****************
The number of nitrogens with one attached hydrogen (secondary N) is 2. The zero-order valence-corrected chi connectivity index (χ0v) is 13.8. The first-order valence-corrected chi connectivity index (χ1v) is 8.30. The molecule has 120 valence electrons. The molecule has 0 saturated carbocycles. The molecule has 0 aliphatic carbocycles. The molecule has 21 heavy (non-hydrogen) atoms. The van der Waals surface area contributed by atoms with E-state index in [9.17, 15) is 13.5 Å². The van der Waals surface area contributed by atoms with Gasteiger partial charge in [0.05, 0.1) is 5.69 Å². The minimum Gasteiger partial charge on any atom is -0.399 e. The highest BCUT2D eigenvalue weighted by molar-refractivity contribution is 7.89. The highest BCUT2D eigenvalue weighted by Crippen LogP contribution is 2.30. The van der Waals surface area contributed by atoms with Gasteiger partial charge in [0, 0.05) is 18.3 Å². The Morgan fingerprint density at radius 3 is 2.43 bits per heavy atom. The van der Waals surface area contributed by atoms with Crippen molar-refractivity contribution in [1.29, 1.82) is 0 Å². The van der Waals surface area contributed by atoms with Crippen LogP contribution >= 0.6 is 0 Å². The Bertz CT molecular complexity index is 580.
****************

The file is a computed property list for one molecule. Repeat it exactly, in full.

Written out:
The number of nitrogens with one attached hydrogen (secondary N) is 2. The zero-order valence-corrected chi connectivity index (χ0v) is 13.8. The first-order valence-corrected chi connectivity index (χ1v) is 8.30. The molecule has 120 valence electrons. The molecule has 0 saturated carbocycles. The molecule has 0 aliphatic carbocycles. The molecule has 21 heavy (non-hydrogen) atoms. The van der Waals surface area contributed by atoms with E-state index in [9.17, 15) is 13.5 Å². The van der Waals surface area contributed by atoms with Gasteiger partial charge in [0.05, 0.1) is 5.69 Å². The minimum Gasteiger partial charge on any atom is -0.399 e. The highest BCUT2D eigenvalue weighted by molar-refractivity contribution is 7.89. The highest BCUT2D eigenvalue weighted by Crippen LogP contribution is 2.30. The van der Waals surface area contributed by atoms with Gasteiger partial charge in [0, 0.05) is 18.3 Å². The Morgan fingerprint density at radius 3 is 2.43 bits per heavy atom. The van der Waals surface area contributed by atoms with Crippen molar-refractivity contribution in [1.29, 1.82) is 0 Å². The van der Waals surface area contributed by atoms with Crippen LogP contribution >= 0.6 is 0 Å². The Bertz CT molecular complexity index is 580.